The next section of the book considers the legal governance of biotechnology through the procurement and enforcement of IP, particularly patent, rights as well as FDA regulation of biotechnology products and processes. Nested in this section are also two chapters on the start-up of a biotechnology company and the complexities of financing the venture. Once again, Professor Bohrer reveals his experience and excellent insights into the business aspects of biotechnology. These chapters are also must-reads.
If there is a weaker aspect of this book, it rests with the treatment in Chapter 4 of biotechnology patent rights. The overview properly acknowledges the statutory framework and the operative standards, but falls somewhat short in recognizing and articulating the highly nuanced nature of the scope of patent claims and its implications for the patentability and enforceability of biotechnology inventions in the maintenance of true marketplace exclusivity. Notably absent is a discussion of the impact of the patent infringement exemption of the 35 U.S.C. § 271(e)(1) safe harbor and of the effect on biotechnology inventions of the process patent infringement provisions under 35 U.S.C. § 271(g).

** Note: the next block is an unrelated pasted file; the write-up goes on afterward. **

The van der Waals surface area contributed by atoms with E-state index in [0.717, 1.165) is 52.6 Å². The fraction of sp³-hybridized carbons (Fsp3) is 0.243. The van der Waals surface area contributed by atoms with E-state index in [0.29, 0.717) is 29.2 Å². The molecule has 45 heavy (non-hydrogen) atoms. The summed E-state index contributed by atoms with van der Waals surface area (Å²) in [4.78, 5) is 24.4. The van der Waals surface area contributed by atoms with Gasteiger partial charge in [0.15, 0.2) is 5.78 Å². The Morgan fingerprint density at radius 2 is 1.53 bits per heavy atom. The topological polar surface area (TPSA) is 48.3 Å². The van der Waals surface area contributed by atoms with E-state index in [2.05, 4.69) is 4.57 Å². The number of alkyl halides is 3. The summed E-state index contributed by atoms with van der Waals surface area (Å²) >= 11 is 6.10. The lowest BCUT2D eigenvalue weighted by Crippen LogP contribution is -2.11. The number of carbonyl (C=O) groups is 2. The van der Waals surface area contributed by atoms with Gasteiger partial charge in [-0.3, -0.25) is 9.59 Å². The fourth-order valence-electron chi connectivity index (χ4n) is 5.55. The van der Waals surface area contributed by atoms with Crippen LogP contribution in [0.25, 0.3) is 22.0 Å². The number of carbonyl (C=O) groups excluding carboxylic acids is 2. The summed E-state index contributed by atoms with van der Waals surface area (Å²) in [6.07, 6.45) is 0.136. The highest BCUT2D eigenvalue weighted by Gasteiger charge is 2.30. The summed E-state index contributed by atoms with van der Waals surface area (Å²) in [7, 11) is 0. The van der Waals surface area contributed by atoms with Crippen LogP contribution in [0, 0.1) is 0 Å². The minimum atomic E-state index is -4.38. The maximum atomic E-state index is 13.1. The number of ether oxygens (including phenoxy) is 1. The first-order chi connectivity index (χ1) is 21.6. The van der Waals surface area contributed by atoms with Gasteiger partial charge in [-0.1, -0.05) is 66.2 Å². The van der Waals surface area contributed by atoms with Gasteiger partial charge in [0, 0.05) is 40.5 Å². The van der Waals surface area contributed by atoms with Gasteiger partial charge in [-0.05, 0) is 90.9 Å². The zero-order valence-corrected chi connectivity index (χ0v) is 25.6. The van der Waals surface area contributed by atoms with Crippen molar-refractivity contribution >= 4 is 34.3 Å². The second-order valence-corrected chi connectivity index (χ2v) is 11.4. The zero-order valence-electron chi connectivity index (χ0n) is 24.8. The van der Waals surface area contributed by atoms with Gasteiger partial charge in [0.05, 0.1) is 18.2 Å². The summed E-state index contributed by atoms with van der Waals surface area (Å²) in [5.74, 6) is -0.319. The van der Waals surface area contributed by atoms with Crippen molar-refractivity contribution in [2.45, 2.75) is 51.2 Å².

Another concern is a bit more holistic. In the physical sciences, a researcher can dedicate her life work to climbing the highest mountain and be confident that on the day she summits, she will have seen all there is to see. In the biological sciences, by contrast, upon the summit only then does a researcher see that indeed in the distance there are even greater mountains she never before knew existed. This inherent complexity with living systems defies true characterization when viewed through a single lens. In turn, the ethical, social and legal implications of the biological sciences face problems in convention and in the design of meaningful governing principles. In other words, because the nomenclature and our understanding of the science are subject to change, the governance of such science must also be capable of change. But, at least with the law, the guiding hand of the controlling weight of precedent based on the rule of staredecisis resists paradigmatic shifts. Therein lies the problem – and moreover, conundrums can give rise to legal unpredictability, which is the bane of commercial enterprise.